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--> National Academy Press 2101 Constitution Avenue, N.W. Washington, D.C. 20418 NOTICE: The project that is the subject of this report was approved by the Governing Board of the National Research Council, whose members are drawn from the councils of the National Academy of Sciences, the National Academy of Engineering, and the Institute of Medicine. The members of the committee responsible for the report were chosen for their special competences and with regard for appropriate balance. This report has been reviewed by a group other than the authors according to procedures approved by a Report Review Committee consisting of members of the National Academy of Sciences, the National Academy of Engineering, and the Institute of Medicine. The National Academy of Sciences is a private, nonprofit, self-perpetuating society of distinguished scholars engaged in scientific and engineering research, dedicated to the furtherance of science and technology and to their use for the general welfare. Upon the authority of the charter granted to it by the Congress in 1863, the Academy has a mandate that requires it to advise the federal government on scientific and technical matters. Dr. Bruce M. Alberts is president of the National Academy of Sciences. The National Academy of Engineering was established in 1964, under the charter of the National Academy of Sciences, as a parallel organization of outstanding engineers. It is autonomous in its administration and in the selection of its members, sharing with the National Academy of Sciences the responsibility for advising the federal government. The National Academy of Engineering also sponsors engineering programs aimed at meeting national needs, encourages education and research, and recognizes the superior achievements of engineers. Dr. William A. Wulf is interim president of the National Academy of Engineering. The Institute of Medicine was established in 1970 by the National Academy of Sciences to secure the services of eminent members of appropriate professions in the examination of policy matters pertaining to the health of the public. The Institute acts under the responsibility given to the National Academy of Sciences by its congressional charter to be an adviser to the federal government and, upon its own initiative, to identify issues of medical care, research, and education. Dr. Kenneth I. Shine is president of the Institute of Medicine. The National Research Council was organized by the National Academy of Sciences in 1916 to associate the broad community of science and technology with the Academy's purposes of furthering knowledge and advising the federal government. Functioning in accordance with general policies determined by the Academy, the Council has become the principal operating agency of both the National Academy of Sciences and the National Academy of Engineering in providing services to the government, the public, and the scientific and engineering communities. The Council is administered jointly by both Academies and the Institute of Medicine. Dr. Bruce M. Alberts and Dr. William A. Wulf are chairman and interim vice chairman, respectively, of the National Research Council. This material is based on work supported by the Andrew W. Mellon Foundation. Library of Congress Catalog Card No. 96-67827 International Standard Book Number 0-309-05482-6 Additional copies of this report are available from: National Academy Press 2101 Constitution Avenue, N.W. Box 285 Washington, D.C. 20055 800-624-6242 202-334-3313 (in the Washington Metropolitan Area) http://www.nap.edu Copyright 1996 by the National Academy of Sciences. All rights reserved. Printed in the United States of America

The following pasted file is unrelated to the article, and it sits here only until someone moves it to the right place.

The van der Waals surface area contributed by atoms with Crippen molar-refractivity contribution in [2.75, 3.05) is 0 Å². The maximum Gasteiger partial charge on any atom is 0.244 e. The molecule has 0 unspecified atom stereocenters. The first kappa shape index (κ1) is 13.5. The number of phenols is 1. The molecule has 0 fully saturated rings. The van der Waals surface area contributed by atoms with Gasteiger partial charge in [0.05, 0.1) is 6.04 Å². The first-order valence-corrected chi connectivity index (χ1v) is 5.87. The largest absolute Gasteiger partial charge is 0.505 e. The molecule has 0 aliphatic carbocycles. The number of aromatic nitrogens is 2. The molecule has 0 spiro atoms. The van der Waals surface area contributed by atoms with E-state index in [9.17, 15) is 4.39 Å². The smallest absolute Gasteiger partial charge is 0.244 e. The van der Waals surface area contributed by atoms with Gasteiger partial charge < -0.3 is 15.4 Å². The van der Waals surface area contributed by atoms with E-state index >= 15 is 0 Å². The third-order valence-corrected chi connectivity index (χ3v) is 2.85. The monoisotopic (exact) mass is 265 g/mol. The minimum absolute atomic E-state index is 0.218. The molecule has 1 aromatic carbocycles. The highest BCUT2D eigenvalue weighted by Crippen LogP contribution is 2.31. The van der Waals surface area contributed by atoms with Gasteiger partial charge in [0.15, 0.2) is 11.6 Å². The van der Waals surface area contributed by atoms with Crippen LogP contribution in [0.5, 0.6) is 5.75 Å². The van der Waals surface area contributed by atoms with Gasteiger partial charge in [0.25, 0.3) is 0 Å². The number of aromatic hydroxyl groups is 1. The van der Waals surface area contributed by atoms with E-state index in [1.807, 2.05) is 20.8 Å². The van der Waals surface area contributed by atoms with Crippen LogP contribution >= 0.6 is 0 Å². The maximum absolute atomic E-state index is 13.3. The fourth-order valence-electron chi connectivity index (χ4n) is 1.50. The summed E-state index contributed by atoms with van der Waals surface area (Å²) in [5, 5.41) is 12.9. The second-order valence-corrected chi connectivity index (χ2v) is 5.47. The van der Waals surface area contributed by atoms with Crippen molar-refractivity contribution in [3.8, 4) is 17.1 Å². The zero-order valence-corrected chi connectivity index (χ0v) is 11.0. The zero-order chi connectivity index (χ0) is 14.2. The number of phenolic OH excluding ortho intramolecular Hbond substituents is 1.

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--> OFFICE OF SCIENTIFIC AND ENGINEERING PERSONNEL ADVISORY COMMITTEE M.R.C. Greenwood, Chair Chancellor, University of California, Santa Cruz Ernest Jaworski, Vice Chair Monsanto Company (retired) Betsy Ancker-Johnson Vice President, Environmental Activities General Motors (retired) Judith S. Liebman Professor of Operations Research, University of Illinois at Urbana-Champaign David Breneman Dean, Curry School of Education University of Virginia Barry Munitz Chancellor, The California State University David L. Goodstein Vice Provost Professor of Physics and Applied Physics, California Institute of Technology Janet Norwood Senior Fellow, The Urban Institute Carlos Gutierrez Professor of Chemistry, California State University, Los Angeles Ewart A. C. Thomas Professor of Psychology, Stanford University Lester A. Hoel Hamilton Professor of Civil Engineering, University of Virginia John D. Wiley Provost Vice Chancellor for Academic Affairs, University of Wisconsin, Madison William H. Miller, ex-officio Department of Chemistry University of California, Berkeley NATIONAL RESEARCH COUNCIL STAFF Charlotte Kuh Executive Director Marilyn J. Baker Associate Executive Director